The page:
By Sam Akpe
Let’s conclude this discussion this way: It is wrong both in law and morality for the Executive to believe that the National Assembly must not alter any bill sent to it; particularly the Appropriation Bill which is the most important bill in any genuine democracy. It is even more shameful to have any lawyer of professional and moral repute canvassing such a position in courts and in the media.
Presently, aside from the Acting President who is a professor of law, the former Lagos State Governor, Babatunde Fashola, a senior advocate of Nigeria, is also contesting the constitutional powers of the National Assembly to alter the Appropriation Bill sent to it by the Executive. In fact, a human rights crusader and senior advocate of Nigeria, Femi Falana, is already in court on the same issue even after a lower court had dismissed his earlier suit describing him as “a meddlesome interloper” on the issue.
Ordinarily, it would be taken for granted that all the aforementioned eggheads on the legalities and supremacy of the Constitution would be depended upon on matters of this nature. But it’s not happening that way. They seem to have taken contrary positions to our elementary understanding of the constitutional provisions regarding the relationship and powers of the Executive and the Legislature.
It is either all of us are daft or they are collectively pursuing a certain hidden agenda unknown to us. Why would the Constitution demand that an Appropriation Bill is prepared and presented to the National Assembly and the same Constitution is being interpreted as silently stating that such a bill should not in any way be altered both in facts and figures? I’m still waiting for a Osinbajo, Fashola or Falana to tell me the logic behind that provision and why they think that only the Executive is right and Legislature is wrong by virtue of Section 81 of the 1999 Constitution as amended.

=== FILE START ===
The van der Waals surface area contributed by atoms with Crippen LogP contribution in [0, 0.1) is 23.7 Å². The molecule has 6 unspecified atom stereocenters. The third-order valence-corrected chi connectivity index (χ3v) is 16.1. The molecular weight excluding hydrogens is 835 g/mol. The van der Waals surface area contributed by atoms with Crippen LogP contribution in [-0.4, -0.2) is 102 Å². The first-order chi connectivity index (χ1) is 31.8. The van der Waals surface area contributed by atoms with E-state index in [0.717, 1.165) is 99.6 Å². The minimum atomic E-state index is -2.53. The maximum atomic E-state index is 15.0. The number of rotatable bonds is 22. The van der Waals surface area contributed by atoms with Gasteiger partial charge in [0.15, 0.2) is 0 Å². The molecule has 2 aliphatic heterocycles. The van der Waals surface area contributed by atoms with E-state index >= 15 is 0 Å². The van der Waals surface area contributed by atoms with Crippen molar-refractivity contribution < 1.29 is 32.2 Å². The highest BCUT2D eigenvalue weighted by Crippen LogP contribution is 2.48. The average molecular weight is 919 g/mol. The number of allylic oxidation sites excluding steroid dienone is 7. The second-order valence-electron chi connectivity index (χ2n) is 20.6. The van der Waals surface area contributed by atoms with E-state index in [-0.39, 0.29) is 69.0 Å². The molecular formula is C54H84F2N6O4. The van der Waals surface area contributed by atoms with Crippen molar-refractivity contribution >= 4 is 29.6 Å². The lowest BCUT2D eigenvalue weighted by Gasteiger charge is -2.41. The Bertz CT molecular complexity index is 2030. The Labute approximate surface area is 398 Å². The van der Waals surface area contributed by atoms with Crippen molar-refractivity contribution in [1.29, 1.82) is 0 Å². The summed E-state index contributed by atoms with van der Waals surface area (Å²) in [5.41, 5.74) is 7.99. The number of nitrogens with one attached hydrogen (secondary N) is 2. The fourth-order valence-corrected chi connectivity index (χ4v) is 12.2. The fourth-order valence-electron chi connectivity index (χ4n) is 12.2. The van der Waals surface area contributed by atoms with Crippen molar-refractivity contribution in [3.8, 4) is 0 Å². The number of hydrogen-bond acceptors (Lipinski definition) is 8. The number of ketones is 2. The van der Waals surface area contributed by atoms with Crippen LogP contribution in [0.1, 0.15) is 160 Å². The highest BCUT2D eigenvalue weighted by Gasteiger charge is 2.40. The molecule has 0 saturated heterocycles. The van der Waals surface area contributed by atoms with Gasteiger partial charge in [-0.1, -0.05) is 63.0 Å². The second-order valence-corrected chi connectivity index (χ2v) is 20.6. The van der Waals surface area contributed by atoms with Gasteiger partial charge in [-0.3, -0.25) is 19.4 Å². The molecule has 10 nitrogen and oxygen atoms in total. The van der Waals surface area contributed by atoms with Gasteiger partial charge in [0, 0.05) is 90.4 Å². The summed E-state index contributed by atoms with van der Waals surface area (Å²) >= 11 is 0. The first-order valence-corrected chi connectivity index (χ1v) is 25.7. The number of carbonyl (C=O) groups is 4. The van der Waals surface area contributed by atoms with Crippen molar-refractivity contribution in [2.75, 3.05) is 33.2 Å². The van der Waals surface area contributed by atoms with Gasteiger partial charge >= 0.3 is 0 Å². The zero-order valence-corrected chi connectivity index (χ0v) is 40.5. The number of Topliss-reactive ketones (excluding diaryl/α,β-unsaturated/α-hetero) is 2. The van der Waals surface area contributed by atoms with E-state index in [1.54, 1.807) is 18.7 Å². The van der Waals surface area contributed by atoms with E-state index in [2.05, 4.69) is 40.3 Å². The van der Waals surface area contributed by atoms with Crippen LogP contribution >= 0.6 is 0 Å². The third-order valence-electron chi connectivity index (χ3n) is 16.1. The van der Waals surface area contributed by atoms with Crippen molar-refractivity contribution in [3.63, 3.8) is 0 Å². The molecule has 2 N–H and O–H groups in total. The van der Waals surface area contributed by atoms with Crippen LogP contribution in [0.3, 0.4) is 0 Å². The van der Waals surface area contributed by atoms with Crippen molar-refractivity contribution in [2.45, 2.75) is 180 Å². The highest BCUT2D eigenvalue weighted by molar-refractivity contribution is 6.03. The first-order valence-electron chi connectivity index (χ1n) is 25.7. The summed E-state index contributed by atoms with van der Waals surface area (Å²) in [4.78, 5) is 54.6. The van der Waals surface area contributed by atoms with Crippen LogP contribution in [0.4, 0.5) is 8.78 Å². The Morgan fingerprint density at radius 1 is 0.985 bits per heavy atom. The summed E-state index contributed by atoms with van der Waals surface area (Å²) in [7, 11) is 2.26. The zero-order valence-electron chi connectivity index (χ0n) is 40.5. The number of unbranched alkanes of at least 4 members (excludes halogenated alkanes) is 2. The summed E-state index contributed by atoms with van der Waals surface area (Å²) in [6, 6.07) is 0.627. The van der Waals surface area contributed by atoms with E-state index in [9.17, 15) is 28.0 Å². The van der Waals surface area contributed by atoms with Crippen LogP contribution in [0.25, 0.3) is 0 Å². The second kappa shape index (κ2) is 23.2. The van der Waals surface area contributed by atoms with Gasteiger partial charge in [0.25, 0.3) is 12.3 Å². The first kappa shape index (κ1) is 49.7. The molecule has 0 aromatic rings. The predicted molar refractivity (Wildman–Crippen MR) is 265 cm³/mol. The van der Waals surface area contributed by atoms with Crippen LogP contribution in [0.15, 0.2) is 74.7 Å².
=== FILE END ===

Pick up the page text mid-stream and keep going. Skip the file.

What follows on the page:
Somebody needs to wake me up from this nightmare. As correctly cited by Yakubu Dogara, the Speaker of the House of Representatives, in the United States of America where we copy our presidential system from, once a copy of the budget proposals is placed before the Congress, it is pronounced dead on arrival. It only comes back to life after the two chambers of the parliament has turned it inside out and return something close to the original copy to the President for implementation. That’s what happens in a real democracy.
Does it mean the Executive and the Parliament in America do not disagree on matters of Appropriation Bill or any other piece of legislation? Of course, they do. But their manner of resolving such disagreements is what matters. If you recall, it was disagreements over a legislation that resulted in the first impeachment of the President in American history.
As observed by Dogara, “the entire architecture of the presidential democracy is that it should run on the basis of consensus and cooperation between the Executive and Parliament; and when there is disagreement between the Executive and the Parliament, the framers of the Constitution were smart enough to say ‘look, our hope is in the representatives of the people and not in the Executive, so the Parliament can even go alone.”’
The Constitution is the supreme law of the land. It is not subject to personal interpretation and application. All the arms of government are bound by it. Just imagine Fashola asking the National Assembly to approve an unexplained expenditure of N20 billion in the Appropriation Bill so that anytime needs arise, he could just spend the money. That request had no sub-heading. He just needed an approval from the lawmakers. Let’s even assume that his request was genuine, what has happened to Supplementary Budget? Is it not stated in the Constitution that whenever a need for such expenditure arises, the Executive can apply for a Supplementary Budget approval?
Nigeria will be breeding or nurturing dictatorship if the position of the Executive on non-interference by the National Assembly on Executive Bills is allowed to stand unchallenged. It may soon come to a point where the President will have a bill drafted by the appropriate sector of government and signed into law by him without any inputs by the Nigerian people through the National Assembly.
We must understand that whatever name we call our National Assembly, and whatever deficiencies they presently portray, it still remains one institution that is representative of every Nigerian.
The moment the Executive succeeds in scrapping that institution by taking away its constitutional powers, particularly in the area of budgetary allocations, then we are in real trouble. If we must avoid such calamity, this is the time to rise and defend our rights; the rights of our representatives as enshrined in the Constitution.